Ecological hemp fuel

Several types of fuel can be produced from hemp, including: 

  • fuel briquette, 
  • biodiesel, 
  • biogas, 
  • ethanol, 
  • bioethanol. 

Biodiesel or bioethanol can be used to power combustion engines, whether in cars or aircraft. They are also suitable for combustion machinery used in industry. Using hemp briquette for fuel will provide you with much more energy than wood briquette. Plus, it’s cheaper to produce, and hemp grows faster, at the same time absorbing more CO2 than trees. Biogas can replace natural gas and can also be used to heat buildings or produce electricity. The production of each fuel varies. However, each of these processes has much less negative environmental impact compared to fossil fuels. In addition, burning biofuels releases about 80% less carbon dioxide into the atmosphere, compared to fossil fuels. 

Hemp eco-building as a way to fight for climate protection

Building with hempcrete has a number of advantages. In addition to their extremely high thermal insulation ratings, resistance to fungi and mould, or the ability to transport moisture to the outside, hemp buildings are also extremely eco-friendly. Mainly because of the production of the building material. Hemp concrete is formed from hemp woody core and lime. Woody core production has a negative carbon footprint. Because of hemp’s previously mentioned ability to absorb CO2. Lime, on the other hand, takes decades to carbonate. It involves a chemical reaction between water and carbon dioxide, so that CO2 from the air binds to the lime and the concrete becomes harder and harder. Consequently, building with hempcrete not only minimises the carbon footprint of the building, but also saves a lot of energy for heating (or cooling) the rooms thanks to its high thermal performance. And as we all know – the more passive a building, the smaller its carbon footprint and a destructive impact a household has on the climate.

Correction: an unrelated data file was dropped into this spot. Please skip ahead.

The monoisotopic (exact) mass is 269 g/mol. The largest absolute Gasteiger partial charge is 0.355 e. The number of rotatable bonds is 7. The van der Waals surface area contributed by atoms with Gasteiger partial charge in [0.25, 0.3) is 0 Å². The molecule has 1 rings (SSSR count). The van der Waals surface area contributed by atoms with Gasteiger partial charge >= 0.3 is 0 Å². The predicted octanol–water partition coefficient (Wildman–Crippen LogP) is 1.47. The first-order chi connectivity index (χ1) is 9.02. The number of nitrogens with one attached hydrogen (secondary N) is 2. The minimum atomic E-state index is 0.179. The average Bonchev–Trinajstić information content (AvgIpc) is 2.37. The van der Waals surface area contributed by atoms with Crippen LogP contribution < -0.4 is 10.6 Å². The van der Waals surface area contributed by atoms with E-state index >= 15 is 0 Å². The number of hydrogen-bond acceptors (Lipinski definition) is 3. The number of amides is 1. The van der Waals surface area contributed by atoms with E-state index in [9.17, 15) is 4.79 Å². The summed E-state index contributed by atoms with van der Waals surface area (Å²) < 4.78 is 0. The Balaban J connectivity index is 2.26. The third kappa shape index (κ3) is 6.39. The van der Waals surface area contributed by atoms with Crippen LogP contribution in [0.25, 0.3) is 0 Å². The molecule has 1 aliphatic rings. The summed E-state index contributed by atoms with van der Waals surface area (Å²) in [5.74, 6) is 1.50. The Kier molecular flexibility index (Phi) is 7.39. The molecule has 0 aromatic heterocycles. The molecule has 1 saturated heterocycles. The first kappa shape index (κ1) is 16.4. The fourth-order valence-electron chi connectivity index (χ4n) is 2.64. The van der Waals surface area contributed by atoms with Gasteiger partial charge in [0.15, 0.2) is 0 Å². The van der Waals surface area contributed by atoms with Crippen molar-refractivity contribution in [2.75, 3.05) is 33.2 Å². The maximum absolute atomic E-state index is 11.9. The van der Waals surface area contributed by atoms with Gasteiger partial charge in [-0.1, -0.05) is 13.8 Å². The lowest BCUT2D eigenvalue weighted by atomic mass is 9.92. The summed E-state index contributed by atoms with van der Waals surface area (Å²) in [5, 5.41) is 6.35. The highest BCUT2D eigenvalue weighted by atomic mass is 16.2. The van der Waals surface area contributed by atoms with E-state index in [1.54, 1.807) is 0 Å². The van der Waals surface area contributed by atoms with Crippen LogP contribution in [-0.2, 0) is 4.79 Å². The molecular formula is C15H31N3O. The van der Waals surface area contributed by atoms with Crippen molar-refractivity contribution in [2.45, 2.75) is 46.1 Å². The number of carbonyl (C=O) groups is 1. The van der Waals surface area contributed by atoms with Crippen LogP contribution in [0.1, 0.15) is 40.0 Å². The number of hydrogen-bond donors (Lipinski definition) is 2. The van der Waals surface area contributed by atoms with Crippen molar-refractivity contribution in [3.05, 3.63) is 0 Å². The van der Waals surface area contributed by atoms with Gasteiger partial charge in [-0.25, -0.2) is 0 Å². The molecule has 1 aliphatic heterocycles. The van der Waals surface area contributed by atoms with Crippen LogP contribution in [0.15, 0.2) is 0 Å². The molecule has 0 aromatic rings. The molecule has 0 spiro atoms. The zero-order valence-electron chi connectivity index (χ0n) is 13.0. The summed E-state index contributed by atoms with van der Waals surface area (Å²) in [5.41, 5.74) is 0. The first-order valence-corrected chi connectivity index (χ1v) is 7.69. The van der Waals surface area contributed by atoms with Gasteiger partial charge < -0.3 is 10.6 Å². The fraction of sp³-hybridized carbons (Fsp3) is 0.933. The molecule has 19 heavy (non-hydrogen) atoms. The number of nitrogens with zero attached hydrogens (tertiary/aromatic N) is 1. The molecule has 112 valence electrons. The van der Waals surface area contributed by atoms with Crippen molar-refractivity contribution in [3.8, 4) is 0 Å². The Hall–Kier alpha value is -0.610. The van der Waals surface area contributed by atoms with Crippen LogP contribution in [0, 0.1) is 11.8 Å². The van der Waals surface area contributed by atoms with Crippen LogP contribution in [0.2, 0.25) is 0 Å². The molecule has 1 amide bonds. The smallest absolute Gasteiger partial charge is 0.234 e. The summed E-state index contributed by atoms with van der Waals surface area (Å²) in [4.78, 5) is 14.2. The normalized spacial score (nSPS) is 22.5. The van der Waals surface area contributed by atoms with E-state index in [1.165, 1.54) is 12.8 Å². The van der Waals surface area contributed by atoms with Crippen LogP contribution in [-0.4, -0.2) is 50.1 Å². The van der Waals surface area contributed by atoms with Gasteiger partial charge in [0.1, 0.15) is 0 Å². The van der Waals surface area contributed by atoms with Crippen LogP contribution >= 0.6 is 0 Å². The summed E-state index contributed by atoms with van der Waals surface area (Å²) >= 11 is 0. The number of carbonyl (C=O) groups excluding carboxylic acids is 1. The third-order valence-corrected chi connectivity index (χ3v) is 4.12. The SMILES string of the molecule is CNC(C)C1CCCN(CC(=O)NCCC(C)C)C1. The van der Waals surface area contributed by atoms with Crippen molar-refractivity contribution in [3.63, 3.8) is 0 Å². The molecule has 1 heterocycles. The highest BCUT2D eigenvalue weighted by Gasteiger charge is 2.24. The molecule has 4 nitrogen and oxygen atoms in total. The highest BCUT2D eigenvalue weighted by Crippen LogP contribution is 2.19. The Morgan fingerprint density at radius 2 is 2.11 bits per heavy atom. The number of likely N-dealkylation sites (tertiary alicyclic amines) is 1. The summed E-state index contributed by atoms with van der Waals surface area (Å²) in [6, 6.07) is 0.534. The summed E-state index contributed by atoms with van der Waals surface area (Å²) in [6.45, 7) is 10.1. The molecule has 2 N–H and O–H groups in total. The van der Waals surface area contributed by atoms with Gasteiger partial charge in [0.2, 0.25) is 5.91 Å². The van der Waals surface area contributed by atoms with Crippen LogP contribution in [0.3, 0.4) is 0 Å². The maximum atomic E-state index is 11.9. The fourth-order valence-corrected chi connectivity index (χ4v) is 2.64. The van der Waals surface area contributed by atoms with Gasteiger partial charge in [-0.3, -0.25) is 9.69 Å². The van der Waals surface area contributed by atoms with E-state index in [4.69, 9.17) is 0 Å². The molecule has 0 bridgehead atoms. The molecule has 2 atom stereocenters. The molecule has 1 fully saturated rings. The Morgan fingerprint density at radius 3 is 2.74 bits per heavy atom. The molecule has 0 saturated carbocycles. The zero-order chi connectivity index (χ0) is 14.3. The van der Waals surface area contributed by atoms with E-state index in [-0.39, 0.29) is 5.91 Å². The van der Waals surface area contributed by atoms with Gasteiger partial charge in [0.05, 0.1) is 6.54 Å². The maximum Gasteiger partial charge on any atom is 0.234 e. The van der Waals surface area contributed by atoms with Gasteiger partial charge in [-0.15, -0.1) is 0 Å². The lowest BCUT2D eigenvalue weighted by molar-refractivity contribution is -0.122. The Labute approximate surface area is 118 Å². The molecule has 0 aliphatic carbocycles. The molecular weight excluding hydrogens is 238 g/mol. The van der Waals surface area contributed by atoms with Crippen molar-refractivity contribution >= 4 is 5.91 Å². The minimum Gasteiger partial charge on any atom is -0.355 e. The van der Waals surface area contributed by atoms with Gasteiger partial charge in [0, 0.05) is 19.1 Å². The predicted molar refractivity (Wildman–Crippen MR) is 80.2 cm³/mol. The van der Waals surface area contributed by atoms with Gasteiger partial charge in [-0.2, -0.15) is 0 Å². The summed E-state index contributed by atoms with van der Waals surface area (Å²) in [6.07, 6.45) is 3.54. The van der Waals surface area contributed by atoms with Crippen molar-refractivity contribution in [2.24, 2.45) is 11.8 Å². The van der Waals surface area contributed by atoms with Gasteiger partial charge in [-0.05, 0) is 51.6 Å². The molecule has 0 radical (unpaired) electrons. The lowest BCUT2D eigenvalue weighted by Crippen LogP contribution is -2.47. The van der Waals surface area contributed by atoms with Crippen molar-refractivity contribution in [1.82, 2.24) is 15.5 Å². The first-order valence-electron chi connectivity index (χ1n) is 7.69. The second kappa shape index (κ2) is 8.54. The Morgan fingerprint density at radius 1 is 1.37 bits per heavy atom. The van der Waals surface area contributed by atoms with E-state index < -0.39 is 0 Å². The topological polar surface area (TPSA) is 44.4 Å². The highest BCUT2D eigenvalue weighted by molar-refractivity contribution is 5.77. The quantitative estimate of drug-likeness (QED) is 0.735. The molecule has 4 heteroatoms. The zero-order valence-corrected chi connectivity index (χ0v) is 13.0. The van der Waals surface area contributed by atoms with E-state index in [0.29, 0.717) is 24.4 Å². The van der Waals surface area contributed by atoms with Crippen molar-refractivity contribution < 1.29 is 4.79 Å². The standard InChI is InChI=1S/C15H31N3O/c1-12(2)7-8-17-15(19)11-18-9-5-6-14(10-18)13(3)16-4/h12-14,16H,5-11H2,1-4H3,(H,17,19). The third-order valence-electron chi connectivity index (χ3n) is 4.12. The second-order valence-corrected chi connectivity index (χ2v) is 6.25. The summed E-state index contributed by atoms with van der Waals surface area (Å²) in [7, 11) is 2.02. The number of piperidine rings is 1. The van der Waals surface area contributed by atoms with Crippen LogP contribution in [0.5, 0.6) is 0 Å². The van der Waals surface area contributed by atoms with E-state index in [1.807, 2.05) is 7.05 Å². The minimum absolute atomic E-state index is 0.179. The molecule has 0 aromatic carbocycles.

Marijuana cultivation as a climate burden?

When considering the impact of hemp on the climate, we must not forget that hemp is not only about industrial varieties of Cannabis Sativa L. used in the production of various goods. Growing cannabis, which contains more than 1% THC and is used for medical or recreational purposes, looks very different from growing true hemp. Cannabis Indica is a bit more demanding in terms of growing conditions, but this is not the only reason why its production is a burden on the climate.

Environmental impacts of closed marijuana crops

Researchers at the University of Colorado (where recreational marijuana use has been legal since 2012) studied the environmental impact of hemp crops. It turned out that keeping plants in closed halls results in very high energy consumption by heating, ventilation and air conditioning systems. Depending on the state and its climate, the carbon footprint of a kilogram of dried marijuana produced ranges from 2.5 to 5.7 tons of CO2. By way of comparison, this is about 30% more than the coal mining industry produces. A change in cannabis cultivation laws allowing outdoor cultivation could change that. It’s very important that other states or countries considering the legalization of cannabis cultivation take this aspect into account when establishing new laws, and that companies growing cannabis in green house systems choose the most environmentally friendly technologies. 

See also:

Cultivation of true (fibre) hemp in Poland

Natural relief? Check out the properties of CBD

Myths about true hemp.